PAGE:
Will Gene-Editing Technologies Spark the Next Cold War? They Already Have.

The folks behind CRISPR gene editing were runners-up for Time's Person of the Year. Their creation may win the future for secular China.


Peter Bagge, Reason

Sure, Donald Trump won Time's coveted Person of the Year award (coveted in the sense of, Who wouldn't want to be in a line of succession that includes Hitler, Stalin, and "You"?). But the runners-up, transhumanist visionary Zoltan Istvan reminds us, were the pioneers of the cheap and easy gene-editing techniques called CRISPR.

CRISPR, which stands for "clustered regularly interspaced short palindromic repeats," was discovered in 2012 and has really gained steam (sorry to be 19th-century in my metaphors) over the past couple of years. As Reason's Ronald Bailey has written, the low cost and ease of the technology has sparked all sorts of Brave New World-style fears but, more important, it offers immense hopes "to cure disease, correct defective genes, [and] create more productive crops." (Reason's archive on the topic is here.)

Writing at Motherboard, Istvan worries that anti-CRISPR attitudes in the United States—emanating from both religious rightists and technophobic leftists—could mean that America will largely be left behind by countries that have fewer hangups.

If China or another country vows to increase its children's intelligence via genetic editing (which I estimate they will be able to do in 5-10 years time), and America chooses to remain "au naturel" because they insist that's how God made them, a conflict species-deep will quickly arise. If this scenario seems too bizarre to happen, just consider the Russian Olympic track and field team that was banned in the recent 2016 Games for supposed doping.

It's quite possible the same accusatory flavor of "banning" could happen between China and America in the game of life—between its workers, its politicians, is people, its artists, and its media. I wonder if America—approximately 70 percent who identify as Christians—will put up with beings who modified themselves by science to be smarter and more functional entities.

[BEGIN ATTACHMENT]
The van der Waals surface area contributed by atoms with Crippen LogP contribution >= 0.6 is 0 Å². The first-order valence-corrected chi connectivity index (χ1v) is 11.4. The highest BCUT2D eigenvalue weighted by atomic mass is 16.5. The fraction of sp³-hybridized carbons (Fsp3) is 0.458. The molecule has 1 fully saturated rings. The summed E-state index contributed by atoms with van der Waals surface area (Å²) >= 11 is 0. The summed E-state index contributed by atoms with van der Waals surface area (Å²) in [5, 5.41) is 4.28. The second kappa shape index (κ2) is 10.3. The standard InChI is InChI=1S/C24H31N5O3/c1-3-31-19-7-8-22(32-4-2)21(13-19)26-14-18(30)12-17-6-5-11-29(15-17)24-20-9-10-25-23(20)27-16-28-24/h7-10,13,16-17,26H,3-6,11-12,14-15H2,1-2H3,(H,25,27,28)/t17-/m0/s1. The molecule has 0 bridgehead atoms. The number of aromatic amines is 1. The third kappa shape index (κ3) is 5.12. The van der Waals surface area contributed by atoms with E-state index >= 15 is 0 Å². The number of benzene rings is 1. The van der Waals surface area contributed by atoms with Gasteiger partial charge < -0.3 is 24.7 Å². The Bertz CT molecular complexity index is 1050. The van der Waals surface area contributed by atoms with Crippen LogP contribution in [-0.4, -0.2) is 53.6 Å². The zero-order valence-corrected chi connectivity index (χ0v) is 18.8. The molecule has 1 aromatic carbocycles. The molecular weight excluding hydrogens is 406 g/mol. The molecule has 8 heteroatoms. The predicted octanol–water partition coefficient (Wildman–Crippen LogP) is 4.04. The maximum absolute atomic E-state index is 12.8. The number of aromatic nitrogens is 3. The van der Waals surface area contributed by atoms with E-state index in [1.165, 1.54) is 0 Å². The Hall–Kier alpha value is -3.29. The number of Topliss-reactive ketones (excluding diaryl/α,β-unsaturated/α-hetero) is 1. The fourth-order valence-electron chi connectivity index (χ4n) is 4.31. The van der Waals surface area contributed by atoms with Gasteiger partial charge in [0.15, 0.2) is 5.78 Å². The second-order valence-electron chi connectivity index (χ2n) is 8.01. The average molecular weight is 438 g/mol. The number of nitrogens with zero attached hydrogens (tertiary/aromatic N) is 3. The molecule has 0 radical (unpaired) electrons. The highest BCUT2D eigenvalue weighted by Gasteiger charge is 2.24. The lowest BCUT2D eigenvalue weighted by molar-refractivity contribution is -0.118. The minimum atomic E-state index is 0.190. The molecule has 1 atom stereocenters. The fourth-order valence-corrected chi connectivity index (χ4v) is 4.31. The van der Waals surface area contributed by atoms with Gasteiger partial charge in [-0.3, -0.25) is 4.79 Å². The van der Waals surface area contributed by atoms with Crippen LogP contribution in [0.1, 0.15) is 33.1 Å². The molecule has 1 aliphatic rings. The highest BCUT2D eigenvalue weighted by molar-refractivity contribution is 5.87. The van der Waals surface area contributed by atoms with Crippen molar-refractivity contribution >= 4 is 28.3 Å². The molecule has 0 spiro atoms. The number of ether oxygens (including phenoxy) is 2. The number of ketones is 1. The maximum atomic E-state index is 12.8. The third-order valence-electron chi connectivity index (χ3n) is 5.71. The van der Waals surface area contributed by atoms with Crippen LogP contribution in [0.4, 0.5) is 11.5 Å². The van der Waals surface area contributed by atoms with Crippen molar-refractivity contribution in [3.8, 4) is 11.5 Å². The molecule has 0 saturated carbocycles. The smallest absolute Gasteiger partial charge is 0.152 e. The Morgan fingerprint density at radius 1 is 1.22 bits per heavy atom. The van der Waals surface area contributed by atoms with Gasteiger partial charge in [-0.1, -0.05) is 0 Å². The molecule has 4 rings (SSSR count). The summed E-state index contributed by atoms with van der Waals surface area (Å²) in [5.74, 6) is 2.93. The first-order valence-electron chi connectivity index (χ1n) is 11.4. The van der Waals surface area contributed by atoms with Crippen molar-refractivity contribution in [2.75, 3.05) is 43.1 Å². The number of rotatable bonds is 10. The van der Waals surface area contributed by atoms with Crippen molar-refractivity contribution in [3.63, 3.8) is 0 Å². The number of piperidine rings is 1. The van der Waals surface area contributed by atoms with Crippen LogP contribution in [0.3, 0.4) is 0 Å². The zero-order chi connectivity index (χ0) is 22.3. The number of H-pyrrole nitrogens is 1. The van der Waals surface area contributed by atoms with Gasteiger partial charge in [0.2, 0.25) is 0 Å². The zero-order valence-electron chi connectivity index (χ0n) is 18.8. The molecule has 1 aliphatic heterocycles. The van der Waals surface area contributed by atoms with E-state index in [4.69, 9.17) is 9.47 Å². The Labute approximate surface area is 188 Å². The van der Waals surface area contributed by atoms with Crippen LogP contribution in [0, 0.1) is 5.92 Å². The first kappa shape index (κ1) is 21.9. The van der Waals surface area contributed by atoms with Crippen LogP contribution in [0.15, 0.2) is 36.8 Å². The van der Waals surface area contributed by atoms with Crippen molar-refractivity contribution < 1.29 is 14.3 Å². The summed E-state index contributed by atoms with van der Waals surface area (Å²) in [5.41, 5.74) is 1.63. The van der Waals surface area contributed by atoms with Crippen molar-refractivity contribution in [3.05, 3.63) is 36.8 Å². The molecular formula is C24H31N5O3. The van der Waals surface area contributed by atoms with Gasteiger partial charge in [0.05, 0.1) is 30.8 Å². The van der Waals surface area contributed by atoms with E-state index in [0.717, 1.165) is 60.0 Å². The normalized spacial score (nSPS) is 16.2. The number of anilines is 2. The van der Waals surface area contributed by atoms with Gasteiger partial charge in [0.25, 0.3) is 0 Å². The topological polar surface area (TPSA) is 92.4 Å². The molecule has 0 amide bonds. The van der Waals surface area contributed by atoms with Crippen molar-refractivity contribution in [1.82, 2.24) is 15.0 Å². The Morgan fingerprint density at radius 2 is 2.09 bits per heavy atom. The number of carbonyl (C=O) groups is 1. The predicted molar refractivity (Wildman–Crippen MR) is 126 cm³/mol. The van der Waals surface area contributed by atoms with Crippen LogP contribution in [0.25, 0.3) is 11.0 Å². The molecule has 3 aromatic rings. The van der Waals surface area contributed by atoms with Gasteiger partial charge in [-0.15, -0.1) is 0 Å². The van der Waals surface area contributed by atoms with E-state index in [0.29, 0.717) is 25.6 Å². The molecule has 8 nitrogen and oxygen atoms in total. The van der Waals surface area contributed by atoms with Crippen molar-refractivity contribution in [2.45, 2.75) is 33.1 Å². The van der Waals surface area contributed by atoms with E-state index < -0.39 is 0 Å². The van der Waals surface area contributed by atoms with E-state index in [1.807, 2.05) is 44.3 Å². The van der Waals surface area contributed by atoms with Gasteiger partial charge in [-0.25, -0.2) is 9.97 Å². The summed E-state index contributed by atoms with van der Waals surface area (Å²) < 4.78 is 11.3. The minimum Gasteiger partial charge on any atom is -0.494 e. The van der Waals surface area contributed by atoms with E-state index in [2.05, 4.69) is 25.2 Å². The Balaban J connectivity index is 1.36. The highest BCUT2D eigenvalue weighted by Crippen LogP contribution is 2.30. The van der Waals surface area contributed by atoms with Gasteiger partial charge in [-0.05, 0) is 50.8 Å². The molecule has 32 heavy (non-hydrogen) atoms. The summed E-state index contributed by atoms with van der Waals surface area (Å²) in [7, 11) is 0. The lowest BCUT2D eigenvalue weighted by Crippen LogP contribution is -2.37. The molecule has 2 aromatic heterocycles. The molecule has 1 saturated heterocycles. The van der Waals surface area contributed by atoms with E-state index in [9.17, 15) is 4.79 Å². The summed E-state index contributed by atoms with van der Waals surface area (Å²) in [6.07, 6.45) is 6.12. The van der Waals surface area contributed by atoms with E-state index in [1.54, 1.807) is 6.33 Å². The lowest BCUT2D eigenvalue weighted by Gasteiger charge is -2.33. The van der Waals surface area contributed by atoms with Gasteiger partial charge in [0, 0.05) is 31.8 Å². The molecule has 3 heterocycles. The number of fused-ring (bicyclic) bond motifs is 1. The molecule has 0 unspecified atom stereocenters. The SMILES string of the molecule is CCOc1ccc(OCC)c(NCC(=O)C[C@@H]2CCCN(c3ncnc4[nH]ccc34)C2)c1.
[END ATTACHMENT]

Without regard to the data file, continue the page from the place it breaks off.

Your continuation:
This type of idea takes racism and immigration to a whole new level.

Istvan lays out three possible scenarios (transhumanists, bless their non-souls, love scenario planning and so should we all). First, a strongly religious Congress, bolstered by a president who wants to keep peace with a large part of his constituency, goes along with a ban on CRISPR tech that sees America falling behind other nations, especially those with authoritarian regimes that force things on their citizens whether they like it or not). Second, a total "transhumanist nightmare" in which a global ban is enacted against all forms of enhancement, out of some mix of technophobia, reactionaryism, and misguided egalitarianism. And third:

America could focus more on technology and less on biology and genetics. On my recent 4-month long Immortality Bus tour across America, I found conservative people seem more inclined to use tech accessories or wear a special headset that would make them smarter (for example, by connecting their thoughts Matrix-style into the cloud and AI)—as opposed to structurally changing their brains, as the Chinese likely will do. America could innovate that accessory tech that would keep us ahead of the biological modifications of other nations.

Read whole piece here.

As an advocate of self-directed evolution and decentralized experiments in living (including experiments with the living, as long as consent is present), here's hoping that the American and global public recognizes the promises of CRISPR not necessarily to "perfect" the human race (whatever than might mean) but to better our condition by warding off disease and aging and by making it easier for all of us to imagine and reach our potential. And then to start over again when we figure out that what we really want to do is something totally different.

Must-watch: "The $140 Mail-Order CRISPR Kit: Is unregulated bio-hacking the future of science?"

NEXT: Trump Will Announce His SCOTUS Pick Around Inauguration, Says Reince Priebus

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  1. The last thing we need is a rehash of the Eugenics Wars of the 1990’s.

    1. I’ll start to get concerned when Mexico and Indian join forces to create the ultimate superman who will offer the world order.

      1. You’re the kind of guy who leaves the keys in his DY-100-class sleeper ship.

      2. He was the Best of Tyrants after all.

      3. Curry tacos? No thanks.

    2. But won’t the progs have their own version of the superman in Colonel Green?

    3. Germ line modification for everyone! Or at least for me.

  2. I wonder if America?approximately 70 percent who identify as Christians?will put up with beings who modified themselves by science to be smarter and more functional entities.

    I wonder if America will have a choice.

    1. I wonder how you make the leap from “Christian” to “anti-modification”. All the flak on gene engineering so far has come from the proggy/enviro left, after all, which is not notably Christian.

  3. If Rocky can beat Ivan Drago then my unmodified self will always be better than some lab-grown Chinaman.